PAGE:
The CureDuchenne-funded program at Brigham and Women’s Hospital in Boston is led by Dr. Richard Parad, a neonatologist and director of the Newborn Genomic Medicine Program. This program offers an optional Duchenne screening test to all babies born at Brigham and Women’s Hospital. The pilot program results were published in 2021, and since then CureDuchenne has provided additional funds so the program can continue. To date, the CureDuchenne initiative at Brigham and Women’s Hospital has screened more than 11,000 babies.

People may wonder why such a devastating disease as Duchenne is not already on the RUSP, the list of disorders that the Secretary of the Department of Health and Human Services (HHS) recommends for states to screen as part of their state universal NBS programs.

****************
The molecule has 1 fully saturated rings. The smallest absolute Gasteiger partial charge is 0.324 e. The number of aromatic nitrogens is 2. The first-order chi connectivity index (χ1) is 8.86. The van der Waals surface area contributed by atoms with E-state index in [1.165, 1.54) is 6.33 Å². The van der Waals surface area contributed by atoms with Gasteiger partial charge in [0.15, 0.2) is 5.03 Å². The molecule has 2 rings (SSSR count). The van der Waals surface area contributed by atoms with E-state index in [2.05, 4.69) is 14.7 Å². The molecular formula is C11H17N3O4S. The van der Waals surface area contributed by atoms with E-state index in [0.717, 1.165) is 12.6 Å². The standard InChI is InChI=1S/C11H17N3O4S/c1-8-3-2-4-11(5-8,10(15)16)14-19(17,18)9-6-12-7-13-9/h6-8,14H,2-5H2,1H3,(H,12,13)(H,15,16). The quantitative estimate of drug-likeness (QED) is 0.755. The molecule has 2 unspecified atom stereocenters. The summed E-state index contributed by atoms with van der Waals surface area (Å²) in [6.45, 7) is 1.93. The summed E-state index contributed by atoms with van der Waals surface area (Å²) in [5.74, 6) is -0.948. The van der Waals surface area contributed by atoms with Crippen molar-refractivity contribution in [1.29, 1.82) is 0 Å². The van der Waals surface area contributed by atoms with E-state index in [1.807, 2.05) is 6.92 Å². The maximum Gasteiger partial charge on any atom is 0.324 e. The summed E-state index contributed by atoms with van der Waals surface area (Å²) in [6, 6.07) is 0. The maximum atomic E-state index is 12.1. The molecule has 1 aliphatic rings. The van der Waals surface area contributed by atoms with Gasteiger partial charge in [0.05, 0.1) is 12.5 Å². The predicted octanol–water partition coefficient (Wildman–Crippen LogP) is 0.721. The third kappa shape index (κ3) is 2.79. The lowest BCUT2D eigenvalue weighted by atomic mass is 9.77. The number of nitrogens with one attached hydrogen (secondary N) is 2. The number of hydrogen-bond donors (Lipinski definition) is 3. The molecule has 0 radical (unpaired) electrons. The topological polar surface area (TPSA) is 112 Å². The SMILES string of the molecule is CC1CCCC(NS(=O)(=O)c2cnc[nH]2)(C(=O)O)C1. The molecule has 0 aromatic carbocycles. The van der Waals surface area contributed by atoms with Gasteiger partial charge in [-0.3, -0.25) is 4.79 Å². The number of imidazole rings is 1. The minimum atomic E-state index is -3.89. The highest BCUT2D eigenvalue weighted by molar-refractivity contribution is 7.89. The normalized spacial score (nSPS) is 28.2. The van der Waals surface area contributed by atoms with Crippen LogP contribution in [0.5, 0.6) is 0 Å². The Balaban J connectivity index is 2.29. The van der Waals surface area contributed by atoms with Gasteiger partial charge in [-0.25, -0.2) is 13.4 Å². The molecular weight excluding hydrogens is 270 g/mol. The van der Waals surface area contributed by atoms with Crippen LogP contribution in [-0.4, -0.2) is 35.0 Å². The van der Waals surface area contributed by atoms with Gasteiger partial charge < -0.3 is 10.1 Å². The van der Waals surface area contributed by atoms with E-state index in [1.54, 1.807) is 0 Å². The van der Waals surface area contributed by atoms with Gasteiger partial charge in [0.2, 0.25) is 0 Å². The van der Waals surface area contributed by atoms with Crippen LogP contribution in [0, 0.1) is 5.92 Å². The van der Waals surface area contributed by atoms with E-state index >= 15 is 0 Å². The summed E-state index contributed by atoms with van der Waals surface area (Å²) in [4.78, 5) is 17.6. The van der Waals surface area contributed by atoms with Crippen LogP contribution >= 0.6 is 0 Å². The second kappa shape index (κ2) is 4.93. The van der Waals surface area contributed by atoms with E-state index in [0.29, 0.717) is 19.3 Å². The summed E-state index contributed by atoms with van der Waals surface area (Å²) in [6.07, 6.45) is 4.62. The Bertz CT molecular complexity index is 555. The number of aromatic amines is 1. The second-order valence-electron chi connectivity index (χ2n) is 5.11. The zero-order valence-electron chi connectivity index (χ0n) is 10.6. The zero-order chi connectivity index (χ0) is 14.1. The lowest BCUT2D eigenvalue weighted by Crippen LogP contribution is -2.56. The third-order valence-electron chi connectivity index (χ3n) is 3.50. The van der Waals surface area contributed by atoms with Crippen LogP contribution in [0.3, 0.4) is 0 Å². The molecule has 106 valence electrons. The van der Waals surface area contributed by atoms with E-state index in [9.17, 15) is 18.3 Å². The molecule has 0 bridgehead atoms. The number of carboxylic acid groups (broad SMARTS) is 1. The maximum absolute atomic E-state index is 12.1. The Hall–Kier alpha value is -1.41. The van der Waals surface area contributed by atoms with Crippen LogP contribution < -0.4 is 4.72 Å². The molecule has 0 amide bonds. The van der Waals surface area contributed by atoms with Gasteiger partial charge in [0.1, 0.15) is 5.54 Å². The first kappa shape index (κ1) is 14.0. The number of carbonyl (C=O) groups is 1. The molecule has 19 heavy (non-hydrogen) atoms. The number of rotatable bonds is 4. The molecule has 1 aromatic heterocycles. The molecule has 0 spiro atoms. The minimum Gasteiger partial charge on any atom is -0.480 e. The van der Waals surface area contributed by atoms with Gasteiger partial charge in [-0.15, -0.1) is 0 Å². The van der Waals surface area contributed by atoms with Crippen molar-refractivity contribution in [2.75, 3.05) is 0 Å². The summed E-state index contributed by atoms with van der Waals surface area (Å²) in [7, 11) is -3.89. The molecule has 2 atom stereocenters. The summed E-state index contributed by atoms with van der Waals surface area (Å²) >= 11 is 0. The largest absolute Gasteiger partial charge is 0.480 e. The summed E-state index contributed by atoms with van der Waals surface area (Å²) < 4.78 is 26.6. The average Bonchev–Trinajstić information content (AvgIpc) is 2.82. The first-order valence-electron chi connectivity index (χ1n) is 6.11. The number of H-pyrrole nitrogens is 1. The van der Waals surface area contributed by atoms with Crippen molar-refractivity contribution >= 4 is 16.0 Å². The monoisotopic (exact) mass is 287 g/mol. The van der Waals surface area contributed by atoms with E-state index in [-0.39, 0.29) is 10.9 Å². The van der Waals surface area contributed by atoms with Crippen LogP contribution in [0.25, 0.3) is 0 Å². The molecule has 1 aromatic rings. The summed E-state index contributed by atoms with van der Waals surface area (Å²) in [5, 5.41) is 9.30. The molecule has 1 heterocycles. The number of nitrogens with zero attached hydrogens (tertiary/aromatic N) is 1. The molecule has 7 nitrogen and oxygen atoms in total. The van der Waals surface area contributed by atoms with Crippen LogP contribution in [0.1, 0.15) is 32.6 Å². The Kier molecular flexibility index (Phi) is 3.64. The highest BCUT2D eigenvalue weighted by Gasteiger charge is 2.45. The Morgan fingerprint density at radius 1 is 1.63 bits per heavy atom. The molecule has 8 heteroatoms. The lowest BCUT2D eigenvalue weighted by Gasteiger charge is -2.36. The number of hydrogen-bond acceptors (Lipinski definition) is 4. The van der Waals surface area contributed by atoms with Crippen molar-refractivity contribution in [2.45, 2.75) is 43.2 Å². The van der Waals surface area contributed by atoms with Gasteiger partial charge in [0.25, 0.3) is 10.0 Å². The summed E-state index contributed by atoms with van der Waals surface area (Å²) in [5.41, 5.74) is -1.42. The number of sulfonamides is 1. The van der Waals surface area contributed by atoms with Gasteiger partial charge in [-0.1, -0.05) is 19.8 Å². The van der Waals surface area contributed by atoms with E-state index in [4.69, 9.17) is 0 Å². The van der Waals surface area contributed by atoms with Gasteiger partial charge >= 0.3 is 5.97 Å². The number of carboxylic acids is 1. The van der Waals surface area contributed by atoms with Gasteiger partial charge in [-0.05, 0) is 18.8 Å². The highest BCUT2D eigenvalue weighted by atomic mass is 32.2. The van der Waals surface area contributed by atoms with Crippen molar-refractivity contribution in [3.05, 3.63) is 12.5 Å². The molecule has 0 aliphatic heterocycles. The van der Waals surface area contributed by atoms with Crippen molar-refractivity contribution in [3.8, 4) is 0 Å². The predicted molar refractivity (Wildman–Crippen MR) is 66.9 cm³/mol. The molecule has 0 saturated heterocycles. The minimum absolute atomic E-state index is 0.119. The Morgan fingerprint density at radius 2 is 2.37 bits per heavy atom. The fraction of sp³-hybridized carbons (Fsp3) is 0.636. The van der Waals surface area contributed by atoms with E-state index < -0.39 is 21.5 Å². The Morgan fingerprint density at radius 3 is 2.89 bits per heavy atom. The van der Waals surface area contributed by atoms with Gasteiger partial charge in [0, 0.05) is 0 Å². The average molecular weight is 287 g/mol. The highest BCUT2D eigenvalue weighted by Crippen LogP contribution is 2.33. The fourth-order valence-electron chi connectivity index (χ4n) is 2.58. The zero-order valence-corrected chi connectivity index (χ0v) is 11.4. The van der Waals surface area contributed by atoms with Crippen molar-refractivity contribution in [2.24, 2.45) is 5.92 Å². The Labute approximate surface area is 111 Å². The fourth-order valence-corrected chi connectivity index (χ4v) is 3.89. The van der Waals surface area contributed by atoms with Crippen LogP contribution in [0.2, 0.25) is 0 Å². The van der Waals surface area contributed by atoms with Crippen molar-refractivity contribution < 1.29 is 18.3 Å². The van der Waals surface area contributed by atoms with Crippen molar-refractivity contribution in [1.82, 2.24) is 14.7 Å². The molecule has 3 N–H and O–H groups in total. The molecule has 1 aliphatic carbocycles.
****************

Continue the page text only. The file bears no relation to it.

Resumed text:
The purpose of newborn screening is to identify life-threatening diseases at birth so that effective treatments can be administered as early as possible. As a function of this goal, the RUSP only supports screening babies for diseases which have effective treatments and can only recommend testing with a proven method for detecting the disease.

There are several FDA-approved treatments for Duchenne, and many more in clinical trials. Thus, the need for individuals with Duchenne to be treated early, when the therapies are likely to be most effective, already exists. In fact, it is expected to increase in the coming years with even more therapies approved. 

Any submission for inclusion in the RUSP must also demonstrate that a testing facility can reliably perform an assay (a lab test to find and measure the amount of a specific substance) which indicates an individual may have Duchenne. Up until now, this has been the major roadblock to getting Duchenne on this list. But over the past few years, pilot projects have been launched by PPMD, MDA and CureDuchenne. Each worked independently to build testing programs in New York, North Carolina, and Massachusetts, respectively.

How does NBS for Duchenne work?